Ousted Tunisian president Zine el-Abidine Ben Ali has denounced his trial and conviction, calling it a "parody of justice."
In a statement issued Tuesday through his Paris-based lawyer, Mr. Ben Ali said the judge delivered a sentence that was judicially foolish but politically expedient.
On Monday, Mr. Ben Ali and his wife, Leila Trabelsi, were convicted in absentia of embezzlement and other charges after jewels and public funds were found in one of their palaces. They were each sentenced to 35 years in prison. They live in exile in Saudi Arabia.
The judge also ruled the former Tunisian leader and his wife would have to pay fines totaling $65.6 million.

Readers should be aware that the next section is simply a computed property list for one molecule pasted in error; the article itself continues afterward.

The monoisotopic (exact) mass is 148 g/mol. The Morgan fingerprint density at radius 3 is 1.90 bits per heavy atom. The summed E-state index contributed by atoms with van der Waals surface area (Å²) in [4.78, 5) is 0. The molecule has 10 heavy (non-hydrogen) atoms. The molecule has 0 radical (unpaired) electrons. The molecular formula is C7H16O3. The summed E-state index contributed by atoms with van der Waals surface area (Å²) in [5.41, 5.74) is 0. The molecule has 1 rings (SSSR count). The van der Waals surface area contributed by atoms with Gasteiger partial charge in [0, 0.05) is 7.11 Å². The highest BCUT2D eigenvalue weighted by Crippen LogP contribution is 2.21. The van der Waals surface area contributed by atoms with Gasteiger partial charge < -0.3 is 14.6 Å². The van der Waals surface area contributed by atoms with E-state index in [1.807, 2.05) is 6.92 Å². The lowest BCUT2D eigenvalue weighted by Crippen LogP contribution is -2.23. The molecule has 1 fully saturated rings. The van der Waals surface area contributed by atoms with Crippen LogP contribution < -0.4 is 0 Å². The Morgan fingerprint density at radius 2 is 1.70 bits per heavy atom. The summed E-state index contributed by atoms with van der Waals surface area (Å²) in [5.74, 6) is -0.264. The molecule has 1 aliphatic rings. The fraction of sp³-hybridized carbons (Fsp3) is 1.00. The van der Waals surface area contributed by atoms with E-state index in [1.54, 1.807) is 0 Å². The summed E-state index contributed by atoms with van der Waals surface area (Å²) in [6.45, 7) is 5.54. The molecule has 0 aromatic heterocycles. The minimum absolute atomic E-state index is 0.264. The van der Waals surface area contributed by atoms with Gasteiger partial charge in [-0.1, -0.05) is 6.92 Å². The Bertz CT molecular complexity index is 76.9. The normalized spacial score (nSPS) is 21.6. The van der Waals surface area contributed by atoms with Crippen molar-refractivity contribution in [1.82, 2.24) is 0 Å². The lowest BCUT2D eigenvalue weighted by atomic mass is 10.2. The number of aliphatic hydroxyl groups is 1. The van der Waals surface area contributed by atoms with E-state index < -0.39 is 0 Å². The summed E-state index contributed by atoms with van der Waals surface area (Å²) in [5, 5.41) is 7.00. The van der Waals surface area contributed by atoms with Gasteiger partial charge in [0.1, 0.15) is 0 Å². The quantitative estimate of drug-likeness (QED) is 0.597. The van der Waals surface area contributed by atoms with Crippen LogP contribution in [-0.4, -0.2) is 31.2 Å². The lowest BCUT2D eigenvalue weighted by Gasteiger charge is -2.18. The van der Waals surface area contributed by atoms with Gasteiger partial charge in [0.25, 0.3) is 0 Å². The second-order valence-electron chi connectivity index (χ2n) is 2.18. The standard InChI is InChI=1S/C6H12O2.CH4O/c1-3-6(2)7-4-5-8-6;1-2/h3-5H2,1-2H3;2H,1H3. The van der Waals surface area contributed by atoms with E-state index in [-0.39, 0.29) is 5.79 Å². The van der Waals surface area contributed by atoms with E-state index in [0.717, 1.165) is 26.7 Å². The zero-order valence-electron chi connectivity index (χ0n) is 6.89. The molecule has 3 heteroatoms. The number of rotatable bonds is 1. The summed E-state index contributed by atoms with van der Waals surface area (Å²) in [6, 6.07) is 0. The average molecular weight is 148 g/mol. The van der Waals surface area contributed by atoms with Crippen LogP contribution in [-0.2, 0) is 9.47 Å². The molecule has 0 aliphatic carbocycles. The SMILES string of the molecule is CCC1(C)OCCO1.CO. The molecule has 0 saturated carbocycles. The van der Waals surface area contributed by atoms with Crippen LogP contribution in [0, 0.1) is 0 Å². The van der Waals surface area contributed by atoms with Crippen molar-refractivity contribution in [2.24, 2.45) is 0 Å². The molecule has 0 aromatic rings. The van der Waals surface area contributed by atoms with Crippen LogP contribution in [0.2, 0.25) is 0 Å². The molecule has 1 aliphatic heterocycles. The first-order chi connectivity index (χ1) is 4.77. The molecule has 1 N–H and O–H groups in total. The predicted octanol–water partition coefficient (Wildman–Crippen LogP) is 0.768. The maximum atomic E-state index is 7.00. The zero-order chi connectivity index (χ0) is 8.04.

In Washington Tuesday, a State Department spokeswoman said Tunisia took a "big step forward" by holding the trial. Victoria Nuland said the U.S. is pleased to see there was a trial and due process, and that Tunisia is making progress in the rule of law.
On Monday, the judge postponed a verdict on charges related to the illegal possession of drugs and weapons until June 30, to allow Mr. Ben Ali's lawyers more time to prepare their defense.
Monday's ruling capped the first of what are expected to be multiple trials related to Mr. Ben Ali's years in power. In January, he and his wife went into exile in Saudi Arabia amid mass protests against his 23-year rule.
Protesters looted and set fire to dozens of the family's businesses and luxurious villas during the January uprising. The ousted president says he never had the huge sums of money he is alleged to have possessed.
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